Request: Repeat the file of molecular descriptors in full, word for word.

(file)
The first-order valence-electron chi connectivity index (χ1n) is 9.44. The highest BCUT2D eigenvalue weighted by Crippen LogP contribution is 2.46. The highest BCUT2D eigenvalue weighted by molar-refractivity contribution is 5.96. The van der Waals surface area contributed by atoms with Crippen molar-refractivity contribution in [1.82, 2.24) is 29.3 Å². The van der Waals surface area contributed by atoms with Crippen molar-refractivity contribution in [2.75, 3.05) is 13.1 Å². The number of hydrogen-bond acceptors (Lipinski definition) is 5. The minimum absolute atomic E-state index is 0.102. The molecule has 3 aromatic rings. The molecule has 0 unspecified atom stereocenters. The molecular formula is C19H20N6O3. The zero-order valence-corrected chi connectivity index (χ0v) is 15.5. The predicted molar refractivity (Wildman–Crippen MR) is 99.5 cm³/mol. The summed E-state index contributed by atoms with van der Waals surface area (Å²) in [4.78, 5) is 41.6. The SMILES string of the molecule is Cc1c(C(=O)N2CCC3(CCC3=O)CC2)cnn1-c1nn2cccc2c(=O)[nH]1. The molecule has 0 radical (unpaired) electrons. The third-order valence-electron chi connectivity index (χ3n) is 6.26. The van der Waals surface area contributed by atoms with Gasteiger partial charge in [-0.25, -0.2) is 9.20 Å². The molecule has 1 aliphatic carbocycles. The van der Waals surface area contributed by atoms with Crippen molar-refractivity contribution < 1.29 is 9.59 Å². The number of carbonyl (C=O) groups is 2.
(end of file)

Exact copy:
The first-order valence-electron chi connectivity index (χ1n) is 9.44. The highest BCUT2D eigenvalue weighted by Crippen LogP contribution is 2.46. The highest BCUT2D eigenvalue weighted by molar-refractivity contribution is 5.96. The van der Waals surface area contributed by atoms with Crippen molar-refractivity contribution in [1.82, 2.24) is 29.3 Å². The van der Waals surface area contributed by atoms with Crippen molar-refractivity contribution in [2.75, 3.05) is 13.1 Å². The number of hydrogen-bond acceptors (Lipinski definition) is 5. The minimum absolute atomic E-state index is 0.102. The molecule has 3 aromatic rings. The molecule has 0 unspecified atom stereocenters. The molecular formula is C19H20N6O3. The zero-order valence-corrected chi connectivity index (χ0v) is 15.5. The predicted molar refractivity (Wildman–Crippen MR) is 99.5 cm³/mol. The summed E-state index contributed by atoms with van der Waals surface area (Å²) in [4.78, 5) is 41.6. The SMILES string of the molecule is Cc1c(C(=O)N2CCC3(CCC3=O)CC2)cnn1-c1nn2cccc2c(=O)[nH]1. The molecule has 0 radical (unpaired) electrons. The third-order valence-electron chi connectivity index (χ3n) is 6.26. The van der Waals surface area contributed by atoms with Gasteiger partial charge in [-0.25, -0.2) is 9.20 Å². The molecule has 1 aliphatic carbocycles. The van der Waals surface area contributed by atoms with Crippen molar-refractivity contribution < 1.29 is 9.59 Å². The number of carbonyl (C=O) groups is 2.